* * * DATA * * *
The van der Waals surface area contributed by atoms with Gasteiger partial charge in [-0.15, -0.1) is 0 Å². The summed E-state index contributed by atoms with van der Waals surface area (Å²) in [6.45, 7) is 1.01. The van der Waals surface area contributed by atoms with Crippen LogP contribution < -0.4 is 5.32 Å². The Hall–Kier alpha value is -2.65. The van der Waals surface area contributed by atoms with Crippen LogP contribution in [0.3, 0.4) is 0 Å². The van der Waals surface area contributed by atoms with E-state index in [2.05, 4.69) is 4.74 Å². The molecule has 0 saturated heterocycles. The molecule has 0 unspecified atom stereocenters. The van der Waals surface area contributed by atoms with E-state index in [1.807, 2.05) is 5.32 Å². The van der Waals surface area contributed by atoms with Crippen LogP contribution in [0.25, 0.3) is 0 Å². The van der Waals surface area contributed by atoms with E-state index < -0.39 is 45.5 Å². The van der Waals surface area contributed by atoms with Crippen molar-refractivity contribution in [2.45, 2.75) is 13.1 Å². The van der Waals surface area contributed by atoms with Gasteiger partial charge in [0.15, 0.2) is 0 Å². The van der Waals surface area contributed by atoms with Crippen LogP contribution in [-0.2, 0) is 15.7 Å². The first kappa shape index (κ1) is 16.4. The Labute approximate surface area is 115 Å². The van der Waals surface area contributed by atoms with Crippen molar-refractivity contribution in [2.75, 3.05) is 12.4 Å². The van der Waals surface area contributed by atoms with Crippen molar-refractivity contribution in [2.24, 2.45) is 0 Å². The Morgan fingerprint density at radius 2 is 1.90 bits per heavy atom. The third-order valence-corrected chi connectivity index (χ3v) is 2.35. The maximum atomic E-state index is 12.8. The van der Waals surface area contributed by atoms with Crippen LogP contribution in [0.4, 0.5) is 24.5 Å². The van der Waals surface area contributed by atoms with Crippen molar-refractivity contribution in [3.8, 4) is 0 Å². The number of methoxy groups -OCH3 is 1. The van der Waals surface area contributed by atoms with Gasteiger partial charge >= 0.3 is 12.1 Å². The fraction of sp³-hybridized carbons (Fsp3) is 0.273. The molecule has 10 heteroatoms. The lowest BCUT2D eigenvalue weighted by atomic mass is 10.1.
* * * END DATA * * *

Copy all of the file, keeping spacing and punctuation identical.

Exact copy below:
The van der Waals surface area contributed by atoms with Gasteiger partial charge in [-0.15, -0.1) is 0 Å². The summed E-state index contributed by atoms with van der Waals surface area (Å²) in [6.45, 7) is 1.01. The van der Waals surface area contributed by atoms with Crippen LogP contribution < -0.4 is 5.32 Å². The Hall–Kier alpha value is -2.65. The van der Waals surface area contributed by atoms with Crippen LogP contribution in [0.3, 0.4) is 0 Å². The van der Waals surface area contributed by atoms with E-state index in [2.05, 4.69) is 4.74 Å². The molecule has 0 saturated heterocycles. The molecule has 0 unspecified atom stereocenters. The van der Waals surface area contributed by atoms with E-state index in [1.807, 2.05) is 5.32 Å². The van der Waals surface area contributed by atoms with Crippen LogP contribution in [0.25, 0.3) is 0 Å². The van der Waals surface area contributed by atoms with E-state index < -0.39 is 45.5 Å². The van der Waals surface area contributed by atoms with Crippen molar-refractivity contribution in [2.45, 2.75) is 13.1 Å². The van der Waals surface area contributed by atoms with Gasteiger partial charge in [0.15, 0.2) is 0 Å². The van der Waals surface area contributed by atoms with Crippen LogP contribution in [-0.2, 0) is 15.7 Å². The first kappa shape index (κ1) is 16.4. The Labute approximate surface area is 115 Å². The van der Waals surface area contributed by atoms with Crippen molar-refractivity contribution in [2.75, 3.05) is 12.4 Å². The van der Waals surface area contributed by atoms with Crippen molar-refractivity contribution in [2.24, 2.45) is 0 Å². The Morgan fingerprint density at radius 2 is 1.90 bits per heavy atom. The third-order valence-corrected chi connectivity index (χ3v) is 2.35. The maximum atomic E-state index is 12.8. The van der Waals surface area contributed by atoms with Crippen LogP contribution in [0.4, 0.5) is 24.5 Å². The van der Waals surface area contributed by atoms with Crippen molar-refractivity contribution in [3.8, 4) is 0 Å². The number of methoxy groups -OCH3 is 1. The van der Waals surface area contributed by atoms with Gasteiger partial charge >= 0.3 is 12.1 Å². The fraction of sp³-hybridized carbons (Fsp3) is 0.273. The molecule has 10 heteroatoms. The lowest BCUT2D eigenvalue weighted by atomic mass is 10.1.